It's a looker from the back too - so many boosters!
All in, you get what you'd expect for this Gundam model. All the parts are nicely painted with plenty of detail. I absolutely love the rockets to the rear of the bazooka, making it both a weapon and a booster. Magic!
Two items stand out on this release. The sliding panels in the legs are utterly beguiling and a work of mechanical genius. I love the engineering on this figure, and this simple movement to enhance flexibility while maintaining a solid look puts me in mind of 3A's Optimus Prime from the Transformers: Bumblebee movie, which contains similarly inspired levels of engineering.
The second is weaker, but still notable - there's a light-up gimmick which is operated from a switch located on the back of the figure's waist, but the panel is very small and easy to lose. When the lights are on, they're pretty weak and unimpressive, which makes the whole electronics gimmick something of a damp squib. What is clever is the way the eyes are still clearly painted gold even when not lit up, avoiding the "dead-eyes" that products with similar light-up optics are often stuck with.
Lights in photo may be duller than they appear
As a Gundam fan that came to the franchise late, I'm used to more extravagant mecha designs, but thanks to the care lavished on this figure, it doesn't feel out of place amongst the rest of my Metal Build Gundam collection. It has the signature heft we've come to love, plus nice stiff joints that can hold a pose, however you want to display it. The design elements taken from the Yokohama Gundam, such as the metal disks above the elbows and the distinctive colour scheme mark it out as something special, and not just the latest in a very long line of RX-78 kits and figures.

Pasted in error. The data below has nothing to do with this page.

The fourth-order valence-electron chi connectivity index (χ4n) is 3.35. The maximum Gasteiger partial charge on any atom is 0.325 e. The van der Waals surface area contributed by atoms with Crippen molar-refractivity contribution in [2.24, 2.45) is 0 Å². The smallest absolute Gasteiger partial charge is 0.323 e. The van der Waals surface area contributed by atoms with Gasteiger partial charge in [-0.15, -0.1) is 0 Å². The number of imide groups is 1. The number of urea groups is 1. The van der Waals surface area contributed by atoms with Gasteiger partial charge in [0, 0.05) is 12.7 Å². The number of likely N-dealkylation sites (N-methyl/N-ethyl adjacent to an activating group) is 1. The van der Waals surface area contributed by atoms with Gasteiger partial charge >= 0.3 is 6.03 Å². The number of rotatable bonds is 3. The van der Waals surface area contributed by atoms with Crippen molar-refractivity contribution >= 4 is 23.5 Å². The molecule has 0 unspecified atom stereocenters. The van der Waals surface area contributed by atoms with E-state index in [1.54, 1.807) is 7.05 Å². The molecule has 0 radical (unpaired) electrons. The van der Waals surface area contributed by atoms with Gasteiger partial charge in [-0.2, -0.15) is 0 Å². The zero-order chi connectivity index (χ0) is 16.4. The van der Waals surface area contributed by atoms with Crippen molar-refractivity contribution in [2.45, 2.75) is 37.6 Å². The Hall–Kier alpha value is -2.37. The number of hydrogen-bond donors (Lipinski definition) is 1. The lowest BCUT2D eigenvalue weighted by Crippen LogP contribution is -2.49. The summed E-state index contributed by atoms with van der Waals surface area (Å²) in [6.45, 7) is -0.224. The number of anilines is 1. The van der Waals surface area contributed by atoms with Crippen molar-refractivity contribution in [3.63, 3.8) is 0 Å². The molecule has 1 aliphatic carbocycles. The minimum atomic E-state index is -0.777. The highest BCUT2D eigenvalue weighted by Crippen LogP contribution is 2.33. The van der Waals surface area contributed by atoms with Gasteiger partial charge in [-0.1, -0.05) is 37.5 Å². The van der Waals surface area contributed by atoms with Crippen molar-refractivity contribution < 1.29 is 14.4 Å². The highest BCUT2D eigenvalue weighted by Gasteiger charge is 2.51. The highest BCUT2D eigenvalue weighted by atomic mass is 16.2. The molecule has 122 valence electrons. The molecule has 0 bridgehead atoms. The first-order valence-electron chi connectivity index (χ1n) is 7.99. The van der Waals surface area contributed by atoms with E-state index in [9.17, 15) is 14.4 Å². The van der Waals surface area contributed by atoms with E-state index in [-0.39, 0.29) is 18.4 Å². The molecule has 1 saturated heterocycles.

It feels wonderful too, the heft and stiffness giving it a hugely tactile sensation, as panels slide and metal rotates the satisfaction is immense. I love that the waist has some give to allow the figure to lean slightly, and that there's so much give in the articulation. It is, in a word, lovely.
It's not all roses and red wine however - ankle tilt is somewhat lacking, especially for tipping those toes in the way that looks so good on other Gundams when they're kept in the air on their stands. The lights are underwhelming (I'm surprised at how bright they look in the above photo), and the decision to make the red tab on the back of the waist removable and not a hinge (or better yet, a red button that could blend in) seems daft to me. And even with all that care and attention, the eyes are too big and that yellow collar is still not to my taste.
These, however, are simply flies on the windshield of a 100-mile-an-hour thrill-ride of awesome - irritating, sure, but hardly enough to ruin the fun!
In my eyes, this is a true milestone in the Gundam saga, a celebration that Japan has built the very first full-size Gundam, and while we can't take that one home with us, this Chogokin homage is more than enough to remind us of just how utterly wonderful the world can be when we celebrate our cultural icons and come together to create something spectacular.